The term, fractal, coined by Benoit B. Mandelbrot describes a shape or pattern within a greater pattern of which it is a scaling piece identical to the greater pattern and in which are reproduced an infinite number of parts or fragments which are also identical to it, thus, identical to the whole at all scales. In this paper, the author describes Hindu cosmology as it is replicated in the elements of the Bharata Natyam, drawing the analogy to fractal patterning.
The oldest sacred dance of India, Bharata Natyam, is not only a concise, living and liveable representative of Hinduism, but a holographic snapshot of all the most revered ideals in Hindu culture. The objectives of this paper are to describe the art of Bharata Natyam and show how it is a many layered, experiential "road map" to a greater experience or perception of reality as prescribed by Hindu theological principles. This will be done by describing the source tenets of Hinduism and by describing their symbolic reflection in Bharata Natyam, its design ornamentation, and in the basic aesthetic ideals of Hindu culture in general.
In the West there is a tendency to assume that religious systems are belief systems. This assumption is more often than not coupled with or governed by an underlying or blatant questioning of the existence of divinity, God, or spiritual nature. In order to understand Hinduism and Bharata Natyam one must gain an understanding of the stark contrast in Hinduism to this persistent questioning. In Hinduism, Hindu practitioners do not consider their faith a mere belief system, but rather, an empirical process enabling one to perceive the spiritual nature of reality which, without question not only exists, but is the undeniable substance of all of life whether seen, unseen, heard, or felt. As such, the existence of God. is such a pervasive assumption, that is it never even addressed as something questionable. 'The Hindu assumes the true nature of reality to be God or divinity and the aims of Hinduism and Hindu art are the realization of this (Vatsyayan 1968:3).
The paradoxical nature of such an assumption is not only appropriate to the Hindu practitioner but is of use in directing attention away from mental understanding which paradox precludes, to another important tenet of Hinduism: that the ultimate nature of the ultimate reality is beyond mind and thought. In the Hindu experience, God or spiritual nature is something which can only be directly experienced. To this end, Bharata Natyam--and all of Hindu culture-can be seen in a myriad of poetic, paradoxical and participatory descriptions manifested into visible icons and pujas (rituals of participation and sacrifice) in order to heighten or avail this greater experience to its participants.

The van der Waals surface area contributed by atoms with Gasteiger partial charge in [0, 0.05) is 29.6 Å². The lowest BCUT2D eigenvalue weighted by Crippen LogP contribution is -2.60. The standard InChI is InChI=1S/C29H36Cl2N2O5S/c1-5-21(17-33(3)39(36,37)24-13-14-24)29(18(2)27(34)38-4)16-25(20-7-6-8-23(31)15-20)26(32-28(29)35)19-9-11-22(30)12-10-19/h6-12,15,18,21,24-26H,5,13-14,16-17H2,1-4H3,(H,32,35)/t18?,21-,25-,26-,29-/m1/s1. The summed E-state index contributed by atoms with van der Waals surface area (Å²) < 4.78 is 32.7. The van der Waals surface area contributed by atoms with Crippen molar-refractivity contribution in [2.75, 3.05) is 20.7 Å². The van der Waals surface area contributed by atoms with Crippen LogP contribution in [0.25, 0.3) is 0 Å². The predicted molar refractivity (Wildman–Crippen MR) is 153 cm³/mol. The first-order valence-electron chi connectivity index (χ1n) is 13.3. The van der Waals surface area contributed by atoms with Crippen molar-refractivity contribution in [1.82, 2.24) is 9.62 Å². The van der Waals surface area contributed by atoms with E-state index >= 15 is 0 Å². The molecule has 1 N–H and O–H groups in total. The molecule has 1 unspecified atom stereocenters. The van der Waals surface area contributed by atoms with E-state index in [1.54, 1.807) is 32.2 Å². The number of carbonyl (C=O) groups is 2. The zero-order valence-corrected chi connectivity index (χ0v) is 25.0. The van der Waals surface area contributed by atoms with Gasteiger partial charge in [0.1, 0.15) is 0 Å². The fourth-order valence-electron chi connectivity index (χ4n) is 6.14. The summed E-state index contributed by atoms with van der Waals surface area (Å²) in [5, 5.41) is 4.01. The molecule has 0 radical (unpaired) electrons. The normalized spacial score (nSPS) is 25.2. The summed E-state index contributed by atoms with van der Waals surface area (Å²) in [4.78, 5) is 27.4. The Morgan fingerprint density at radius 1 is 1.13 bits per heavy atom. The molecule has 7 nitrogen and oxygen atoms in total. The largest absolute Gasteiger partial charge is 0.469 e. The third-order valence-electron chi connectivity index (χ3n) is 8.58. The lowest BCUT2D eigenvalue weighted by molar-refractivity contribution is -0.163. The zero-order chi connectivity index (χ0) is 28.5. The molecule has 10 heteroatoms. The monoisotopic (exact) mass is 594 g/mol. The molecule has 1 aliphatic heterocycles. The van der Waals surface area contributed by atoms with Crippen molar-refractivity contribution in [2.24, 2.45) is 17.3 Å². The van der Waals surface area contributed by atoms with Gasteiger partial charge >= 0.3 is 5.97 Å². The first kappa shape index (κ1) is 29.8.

The Hindu mythological description of such a perception of reality deals in the personification of this all-pervading principle of divinity. It is described in terms of a great being, the great being of Purusha who sacrificed himself into the world, and as the world, divides himself into various parts to give rise to the universe and all beings (Fenton 1988:7).
The implications this myth of creation has for the Hindu's fundamental assumptions relative to the meaning by which he or she governs her existence are critical to understand in contrast to Western, Christian assumptions. These are that both creation and creator are the same, and the means by which existence has come to be is sacrifice rather than an externalized source of power or creator-God to be reckoned with.
Following the Purusha myth with more symbolic description, Hinduism describes the universe in further detail as a dynamic play between the two poles created by Purusha's sacrificial act. Creation is thought of as "the result and expression of the symbiotic interaction of male and female, Siva and Sakti, the quiescent and the dynamic, and all polar opposites that in interaction produce a creative tension (Kinsley 1986:122). …